Dr. Lynda Andre, Edwardsville superintendentThe Edwardsville School District 7 Board of Education approved a resolution at the December 21, 2015, board meeting to abandon its intention of issuing $10 million in Working Cash Fund Bonds as a short-term solution to address continuing budget deficits. Instead, the Board intends to pursue a long-term, permanent solution to the District’s continuing budget deficits by considering the placement of an Education Fund Tax Referendum on the November 2016 ballot.

The Board and administration have conducted a thorough review and analysis of both the District’s current and long-term financial needs. In October and November, public presentations outlining both short and long-term options to address the District’s current and future budget deficits were discussed at both Finance Committee and Board meetings. In addition, information was e-mailed to parents and employees.

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At that time, the Board decided to implement the short-term option, which included the issuance of $10 million in Working Cash Fund Bonds to be utilized over the remainder of the 2015-16 school year, the entire 2016-17 school year, and if needed for the 2017-18 school year, to address the District’s continuing budget deficits. This short-term solution included a petition period before any bonds could be issued.

The Board also discussed long-term options to address future budget deficits that included continued reductions of operating expenditures, consideration of fee increases, and consideration of asking voters to approve an Education Fund Tax Referendum sometime during 2016.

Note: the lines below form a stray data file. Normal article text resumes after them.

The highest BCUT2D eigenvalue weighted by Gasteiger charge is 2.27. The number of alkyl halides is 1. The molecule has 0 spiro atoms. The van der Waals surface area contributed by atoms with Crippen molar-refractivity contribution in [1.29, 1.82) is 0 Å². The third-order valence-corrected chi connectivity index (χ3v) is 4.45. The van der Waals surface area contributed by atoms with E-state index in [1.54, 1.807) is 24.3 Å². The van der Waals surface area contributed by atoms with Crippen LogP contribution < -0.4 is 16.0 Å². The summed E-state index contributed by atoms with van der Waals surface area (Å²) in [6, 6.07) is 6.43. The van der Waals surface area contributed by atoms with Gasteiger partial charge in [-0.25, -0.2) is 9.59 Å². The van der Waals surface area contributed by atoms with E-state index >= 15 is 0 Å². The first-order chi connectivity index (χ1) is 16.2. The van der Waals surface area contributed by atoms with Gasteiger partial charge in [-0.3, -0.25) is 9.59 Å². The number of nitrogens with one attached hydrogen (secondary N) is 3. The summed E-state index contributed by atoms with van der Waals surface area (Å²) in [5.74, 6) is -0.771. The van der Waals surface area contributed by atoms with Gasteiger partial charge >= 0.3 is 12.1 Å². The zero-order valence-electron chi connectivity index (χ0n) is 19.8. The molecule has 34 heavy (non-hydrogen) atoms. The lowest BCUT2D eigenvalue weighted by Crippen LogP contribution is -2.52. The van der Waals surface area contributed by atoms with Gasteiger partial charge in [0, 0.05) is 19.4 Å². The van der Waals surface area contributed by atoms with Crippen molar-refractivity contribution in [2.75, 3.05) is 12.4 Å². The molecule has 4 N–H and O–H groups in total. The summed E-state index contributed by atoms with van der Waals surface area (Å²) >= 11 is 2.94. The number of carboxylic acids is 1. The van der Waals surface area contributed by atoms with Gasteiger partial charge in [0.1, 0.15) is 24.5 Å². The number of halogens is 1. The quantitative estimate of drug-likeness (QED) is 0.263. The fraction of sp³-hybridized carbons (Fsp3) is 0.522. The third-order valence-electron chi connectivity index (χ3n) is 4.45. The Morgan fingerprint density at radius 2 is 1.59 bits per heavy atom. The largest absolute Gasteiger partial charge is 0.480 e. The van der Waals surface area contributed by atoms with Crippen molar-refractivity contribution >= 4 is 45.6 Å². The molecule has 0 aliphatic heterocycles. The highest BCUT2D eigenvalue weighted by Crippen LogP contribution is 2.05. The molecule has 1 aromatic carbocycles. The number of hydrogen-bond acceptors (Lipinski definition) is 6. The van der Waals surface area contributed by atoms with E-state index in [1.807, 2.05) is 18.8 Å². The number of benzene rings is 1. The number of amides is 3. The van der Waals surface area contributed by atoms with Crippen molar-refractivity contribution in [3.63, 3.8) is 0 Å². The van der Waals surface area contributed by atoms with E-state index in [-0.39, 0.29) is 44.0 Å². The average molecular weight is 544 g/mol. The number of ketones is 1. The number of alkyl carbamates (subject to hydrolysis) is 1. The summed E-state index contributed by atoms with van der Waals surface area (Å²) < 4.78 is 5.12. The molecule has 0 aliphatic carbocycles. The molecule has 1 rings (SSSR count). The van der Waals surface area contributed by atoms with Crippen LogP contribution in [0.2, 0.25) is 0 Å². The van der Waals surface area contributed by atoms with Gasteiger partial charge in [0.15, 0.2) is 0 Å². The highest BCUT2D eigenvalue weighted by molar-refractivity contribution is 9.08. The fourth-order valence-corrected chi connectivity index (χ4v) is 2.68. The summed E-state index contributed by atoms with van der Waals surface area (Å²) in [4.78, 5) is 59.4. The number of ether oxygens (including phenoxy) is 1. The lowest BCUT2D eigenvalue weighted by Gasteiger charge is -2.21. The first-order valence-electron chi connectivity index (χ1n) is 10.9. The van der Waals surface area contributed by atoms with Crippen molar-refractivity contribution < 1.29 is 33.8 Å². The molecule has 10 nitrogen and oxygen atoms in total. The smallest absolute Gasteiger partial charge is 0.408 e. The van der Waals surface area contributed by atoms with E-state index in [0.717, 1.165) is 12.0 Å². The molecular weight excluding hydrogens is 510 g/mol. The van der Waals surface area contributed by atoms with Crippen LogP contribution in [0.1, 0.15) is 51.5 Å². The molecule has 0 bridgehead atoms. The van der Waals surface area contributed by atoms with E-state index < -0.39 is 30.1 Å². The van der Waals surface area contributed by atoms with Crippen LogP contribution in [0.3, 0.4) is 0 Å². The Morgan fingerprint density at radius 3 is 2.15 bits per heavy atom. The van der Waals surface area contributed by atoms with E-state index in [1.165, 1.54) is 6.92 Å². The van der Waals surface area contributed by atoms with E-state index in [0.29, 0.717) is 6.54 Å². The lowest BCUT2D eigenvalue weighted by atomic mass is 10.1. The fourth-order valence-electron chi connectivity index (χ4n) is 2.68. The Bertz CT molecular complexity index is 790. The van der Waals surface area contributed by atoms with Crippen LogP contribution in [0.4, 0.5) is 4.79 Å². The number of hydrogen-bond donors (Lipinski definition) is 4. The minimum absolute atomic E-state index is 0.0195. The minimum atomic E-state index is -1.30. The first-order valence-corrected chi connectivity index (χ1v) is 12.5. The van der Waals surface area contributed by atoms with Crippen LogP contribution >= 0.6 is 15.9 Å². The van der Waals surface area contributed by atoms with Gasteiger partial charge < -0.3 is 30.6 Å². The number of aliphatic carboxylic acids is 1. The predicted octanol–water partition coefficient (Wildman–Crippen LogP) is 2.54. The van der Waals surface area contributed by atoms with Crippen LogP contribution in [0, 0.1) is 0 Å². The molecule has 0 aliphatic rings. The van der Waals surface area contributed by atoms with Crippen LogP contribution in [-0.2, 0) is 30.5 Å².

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On Friday, December 11, 2015, the petition period for the short-term option (Working Cash Fund Bonds) ended. The Board was presented with a sufficient number of signatures to require voter approval before any Working Cash Fund Bonds could be issued. As a result of the petitions, the Board had to decide prior to the conclusion of the 2015 calendar year whether or not to seek placement of a Working Cash Fund Bond Issue question on the March 2016 ballot. The Board chose not to place the issue on the ballot and thus will issue Tax Anticipation Warrants when funding runs out at the end of both this year and next year.

While working cash fund bonds would have provided a mechanism to address short-term budget deficits, it has never been the answer to the long-term financial issues the District faces. The Board and the administration have reevaluated the situation based on feedback from parents and other community members throughout the fall.

Because the Board, the administration, and the community highly value education, the Board believes that now is the time to consider the pursuit of a long-term plan to ensure the financial stability of District 7.  The Board and administration will continue to evaluate the right balance of further expenditure reductions, fee increases, and the consideration of an Education Fund tax increase. Initial expenditure reductions and/or fee increases will be implemented for the 2016-2017 school year.

The Board and administration have committed to focusing on a permanent, long-term solution to bring financial stability to District 7. The Board will now refocus its efforts and consider placing an Education Fund Tax Referendum on the November 2016 ballot rather than seeking a short-term, stop-gap tax increase measure of issuing/borrowing Working Cash Funds.

I will continue to keep you informed as plans progress. Thank you for your continued support of District 7.

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